The funny thing is, we have a random number generator.

  • Like 1

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Posted (edited)

Free Pascal's version is just this:

class operator TPoint.Explicit (apt: TPoint): TSmallPoint;
begin
  result.x:=apt.x;
  result.y:=apt.y;
end;

which simply wraps around if out of range, E.G the following code in FPC:

program Example;

uses Types;

var 
  PA: TPoint;
  PB: TSmallPoint;

begin
  PA.X := High(SmallInt) + 1;
  PA.Y := Low(SmallInt) - 1;
  PB := TSmallPoint(PA);
  WriteLn(PB.X);
  WriteLn(PB.Y);
end.

prints:

-32768
32767

Would this not work in Delphi? I can't recall.

Edited by Ben Grasset

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Here is an implementation which passes @Schokohase's tests.

 

class operator TPoint.Explicit(Value: TPoint): TSmallPoint;
begin
  case Value.X of
    High(SmallInt), High(SmallInt) + 1:
      Result.X := High(SmallInt);
    Low(SmallInt), Low(SmallInt) - 1:
      Result.X := Low(SmallInt);
  else
    begin
      Randomize;
      Result.X := Random(High(SmallInt));
    end;
  end;
  Result.Y := Result.X
end;

 

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20 hours ago, Schokohase said:

You cannot rely on something that is wrong - it does not happen that way. Period.

 

But you can rely on a unit test.


unit UnitTests.System.Types.TPoint;

interface

uses
  System.Types,
  DUnitX.TestFramework;

type

  [TestFixture]
  TPointTests = class(TObject)
  public
    [Test]
    procedure ExplicitTSmallPointHigh();
    [Test]
    procedure ExplicitTSmallPointLow();
    [Test]
    procedure ExplicitTSmallPointHighPlus1();
    [Test]
    procedure ExplicitTSmallPointLowMinus1();
  end;

implementation

procedure TPointTests.ExplicitTSmallPointHigh;
var
  p: TPoint;
  sp: TSmallPoint;
begin
  // arrange
  p := TPoint.Create(High(SmallInt), High(SmallInt));
  // act
  sp := TSmallPoint(p);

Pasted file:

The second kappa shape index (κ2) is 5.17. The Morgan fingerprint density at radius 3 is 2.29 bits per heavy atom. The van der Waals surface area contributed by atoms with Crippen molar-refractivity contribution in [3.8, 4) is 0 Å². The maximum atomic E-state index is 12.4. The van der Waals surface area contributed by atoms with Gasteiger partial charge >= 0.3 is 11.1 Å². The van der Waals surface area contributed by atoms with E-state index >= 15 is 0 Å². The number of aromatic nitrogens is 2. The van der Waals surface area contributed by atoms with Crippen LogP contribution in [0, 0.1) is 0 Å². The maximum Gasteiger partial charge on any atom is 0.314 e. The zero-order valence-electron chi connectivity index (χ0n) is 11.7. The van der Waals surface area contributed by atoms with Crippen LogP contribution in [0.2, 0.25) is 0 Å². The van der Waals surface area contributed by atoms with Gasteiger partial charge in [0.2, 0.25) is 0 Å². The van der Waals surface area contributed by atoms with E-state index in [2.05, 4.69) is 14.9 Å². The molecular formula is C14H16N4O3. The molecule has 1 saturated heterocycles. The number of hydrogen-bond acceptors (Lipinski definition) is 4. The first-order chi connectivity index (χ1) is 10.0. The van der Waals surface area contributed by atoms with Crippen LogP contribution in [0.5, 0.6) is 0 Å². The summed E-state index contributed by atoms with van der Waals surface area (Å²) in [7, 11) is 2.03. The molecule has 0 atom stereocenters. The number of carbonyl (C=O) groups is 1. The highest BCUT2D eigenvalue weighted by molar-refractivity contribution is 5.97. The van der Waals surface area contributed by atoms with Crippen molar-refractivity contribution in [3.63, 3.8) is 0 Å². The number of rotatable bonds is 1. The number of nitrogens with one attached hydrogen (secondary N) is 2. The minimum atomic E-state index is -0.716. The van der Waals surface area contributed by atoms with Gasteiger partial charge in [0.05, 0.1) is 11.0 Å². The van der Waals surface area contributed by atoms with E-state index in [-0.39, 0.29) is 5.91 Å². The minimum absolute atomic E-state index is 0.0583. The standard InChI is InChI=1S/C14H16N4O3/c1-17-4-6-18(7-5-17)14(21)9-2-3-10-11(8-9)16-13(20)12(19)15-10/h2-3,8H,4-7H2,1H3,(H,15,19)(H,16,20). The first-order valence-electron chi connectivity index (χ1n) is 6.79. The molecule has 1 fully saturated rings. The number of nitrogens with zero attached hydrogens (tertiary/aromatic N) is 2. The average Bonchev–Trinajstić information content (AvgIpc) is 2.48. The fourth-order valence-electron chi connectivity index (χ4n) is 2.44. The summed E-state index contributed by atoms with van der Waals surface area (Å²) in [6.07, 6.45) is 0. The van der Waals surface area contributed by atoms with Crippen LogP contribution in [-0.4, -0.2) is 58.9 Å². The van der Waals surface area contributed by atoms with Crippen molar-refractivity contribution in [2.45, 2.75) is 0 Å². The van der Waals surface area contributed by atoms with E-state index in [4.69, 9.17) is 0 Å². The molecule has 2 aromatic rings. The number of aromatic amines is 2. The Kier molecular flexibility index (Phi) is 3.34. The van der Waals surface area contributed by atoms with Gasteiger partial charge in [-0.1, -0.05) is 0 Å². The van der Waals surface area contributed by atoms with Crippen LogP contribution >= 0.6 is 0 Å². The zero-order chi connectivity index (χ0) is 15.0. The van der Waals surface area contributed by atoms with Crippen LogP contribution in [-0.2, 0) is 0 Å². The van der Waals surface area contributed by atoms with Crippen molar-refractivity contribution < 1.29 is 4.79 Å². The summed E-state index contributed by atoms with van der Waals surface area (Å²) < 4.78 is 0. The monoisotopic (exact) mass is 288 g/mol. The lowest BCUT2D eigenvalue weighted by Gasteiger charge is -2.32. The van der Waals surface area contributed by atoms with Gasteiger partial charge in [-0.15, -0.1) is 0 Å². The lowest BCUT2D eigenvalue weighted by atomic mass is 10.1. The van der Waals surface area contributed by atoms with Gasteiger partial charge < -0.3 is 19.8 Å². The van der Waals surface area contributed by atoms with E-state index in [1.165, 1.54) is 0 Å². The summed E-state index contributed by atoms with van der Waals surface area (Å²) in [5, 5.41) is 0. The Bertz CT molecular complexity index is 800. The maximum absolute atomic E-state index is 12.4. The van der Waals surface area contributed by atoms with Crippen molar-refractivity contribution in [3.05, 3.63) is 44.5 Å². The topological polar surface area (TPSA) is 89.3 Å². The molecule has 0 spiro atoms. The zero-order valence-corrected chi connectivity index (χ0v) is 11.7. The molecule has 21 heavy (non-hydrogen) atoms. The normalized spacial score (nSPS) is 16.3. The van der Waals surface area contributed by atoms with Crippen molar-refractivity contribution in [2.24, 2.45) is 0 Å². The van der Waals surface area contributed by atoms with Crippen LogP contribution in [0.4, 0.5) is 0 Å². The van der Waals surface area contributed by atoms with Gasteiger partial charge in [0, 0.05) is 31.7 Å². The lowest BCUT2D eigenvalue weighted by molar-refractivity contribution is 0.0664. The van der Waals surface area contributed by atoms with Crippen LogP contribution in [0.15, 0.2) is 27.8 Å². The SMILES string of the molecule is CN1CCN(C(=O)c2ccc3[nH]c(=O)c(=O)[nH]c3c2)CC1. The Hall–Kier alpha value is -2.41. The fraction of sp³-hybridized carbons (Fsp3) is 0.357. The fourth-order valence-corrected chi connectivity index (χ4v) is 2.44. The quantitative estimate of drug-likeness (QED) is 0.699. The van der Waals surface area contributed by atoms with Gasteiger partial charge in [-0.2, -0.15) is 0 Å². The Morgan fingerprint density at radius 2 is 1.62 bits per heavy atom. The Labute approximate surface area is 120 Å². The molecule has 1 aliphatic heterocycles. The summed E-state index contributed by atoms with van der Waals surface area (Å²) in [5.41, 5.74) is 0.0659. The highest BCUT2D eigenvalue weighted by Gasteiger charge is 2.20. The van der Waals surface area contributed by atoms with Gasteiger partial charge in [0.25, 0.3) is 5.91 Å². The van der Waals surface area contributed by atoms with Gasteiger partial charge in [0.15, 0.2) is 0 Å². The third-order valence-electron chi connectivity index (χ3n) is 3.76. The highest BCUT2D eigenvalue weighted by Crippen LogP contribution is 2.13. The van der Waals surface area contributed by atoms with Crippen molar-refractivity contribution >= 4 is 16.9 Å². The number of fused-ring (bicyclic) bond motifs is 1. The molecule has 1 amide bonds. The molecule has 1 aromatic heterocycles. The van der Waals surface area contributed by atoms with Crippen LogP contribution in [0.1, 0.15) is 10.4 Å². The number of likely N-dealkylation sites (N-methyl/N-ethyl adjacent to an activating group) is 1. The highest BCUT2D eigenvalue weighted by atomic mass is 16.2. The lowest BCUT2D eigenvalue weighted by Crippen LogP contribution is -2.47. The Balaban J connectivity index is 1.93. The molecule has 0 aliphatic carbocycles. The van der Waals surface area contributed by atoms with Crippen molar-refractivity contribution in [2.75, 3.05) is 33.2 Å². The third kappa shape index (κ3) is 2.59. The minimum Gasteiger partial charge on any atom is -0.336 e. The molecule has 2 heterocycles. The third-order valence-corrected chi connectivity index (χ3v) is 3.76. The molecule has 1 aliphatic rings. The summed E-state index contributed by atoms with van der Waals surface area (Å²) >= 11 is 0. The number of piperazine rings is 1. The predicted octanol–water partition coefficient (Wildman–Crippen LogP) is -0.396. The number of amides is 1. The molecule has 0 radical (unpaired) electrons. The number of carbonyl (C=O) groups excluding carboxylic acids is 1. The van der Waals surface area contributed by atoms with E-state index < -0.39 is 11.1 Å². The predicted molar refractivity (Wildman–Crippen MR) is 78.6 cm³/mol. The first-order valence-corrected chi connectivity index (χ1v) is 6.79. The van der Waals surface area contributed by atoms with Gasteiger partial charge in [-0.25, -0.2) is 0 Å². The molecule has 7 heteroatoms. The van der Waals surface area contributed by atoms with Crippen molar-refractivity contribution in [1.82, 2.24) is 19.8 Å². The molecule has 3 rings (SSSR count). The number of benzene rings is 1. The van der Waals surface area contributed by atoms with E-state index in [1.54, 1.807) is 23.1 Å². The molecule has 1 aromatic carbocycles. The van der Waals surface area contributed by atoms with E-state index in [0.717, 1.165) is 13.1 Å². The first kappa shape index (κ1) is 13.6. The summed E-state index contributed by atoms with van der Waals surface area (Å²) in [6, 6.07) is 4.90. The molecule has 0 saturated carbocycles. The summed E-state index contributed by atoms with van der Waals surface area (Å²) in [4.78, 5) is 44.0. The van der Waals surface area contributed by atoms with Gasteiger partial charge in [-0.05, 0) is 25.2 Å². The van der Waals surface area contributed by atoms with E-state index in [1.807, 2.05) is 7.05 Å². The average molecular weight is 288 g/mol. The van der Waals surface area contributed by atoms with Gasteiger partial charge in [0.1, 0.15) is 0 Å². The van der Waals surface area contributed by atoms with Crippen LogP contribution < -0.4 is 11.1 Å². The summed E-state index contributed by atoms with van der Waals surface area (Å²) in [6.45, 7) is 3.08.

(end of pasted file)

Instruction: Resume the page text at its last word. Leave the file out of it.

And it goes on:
// assert
  Assert.AreEqual(High(SmallInt), sp.x, 'TSmallPoint.X');
  Assert.AreEqual(High(SmallInt), sp.y, 'TSmallPoint.Y');
end;

procedure TPointTests.ExplicitTSmallPointHighPlus1;
var
  p: TPoint;
  sp: TSmallPoint;
begin
  // arrange
  p := TPoint.Create(High(SmallInt)+1, High(SmallInt)+1);
  // act
  sp := TSmallPoint(p);
  // assert
  Assert.AreEqual(High(SmallInt), sp.x, 'TSmallPoint.X');
  Assert.AreEqual(High(SmallInt), sp.y, 'TSmallPoint.Y');
end;

procedure TPointTests.ExplicitTSmallPointLow;
var
  p: TPoint;
  sp: TSmallPoint;
begin
  // arrange
  p := TPoint.Create(Low(SmallInt), Low(SmallInt));
  // act
  sp := TSmallPoint(p);
  // assert
  Assert.AreEqual(Low(SmallInt), sp.x, 'TSmallPoint.X');
  Assert.AreEqual(Low(SmallInt), sp.y, 'TSmallPoint.Y');
end;

procedure TPointTests.ExplicitTSmallPointLowMinus1;
var
  p: TPoint;
  sp: TSmallPoint;
begin
  // arrange
  p := TPoint.Create(Low(SmallInt)-1, Low(SmallInt)-1);
  // act
  sp := TSmallPoint(p);
  // assert
  Assert.AreEqual(Low(SmallInt), sp.x, 'TSmallPoint.X');
  Assert.AreEqual(Low(SmallInt), sp.y, 'TSmallPoint.Y');
end;

initialization

TDUnitX.RegisterTestFixture(TPointTests);

end.

Boom 2 times


**********************************************************************
*        DUnitX - (c) 2015-2018 Vincent Parrett & Contributors       *
*                                                                    *
*        License - http://www.apache.org/licenses/LICENSE-2.0        *
**********************************************************************

DUnitX - [UnitTests.exe] - Starting Tests.

.F.F....

Tests Found   : 4
Tests Ignored : 0
Tests Passed  : 2
Tests Leaked  : 0
Tests Failed  : 2
Tests Errored : 0

Failing Tests

  UnitTests.System.Types.TPoint.TPointTests.ExplicitTSmallPointHigh
  Message: Expected 32767 is not equal to actual 6692 TSmallPoint.X

  UnitTests.System.Types.TPoint.TPointTests.ExplicitTSmallPointLow
  Message: Expected -32768 is not equal to actual 6693 TSmallPoint.X


Done.. press <Enter> key to quit.

The funny thing is, we have a random number generator.

I wasn't clear enough... Why would you rely on this even if it worked?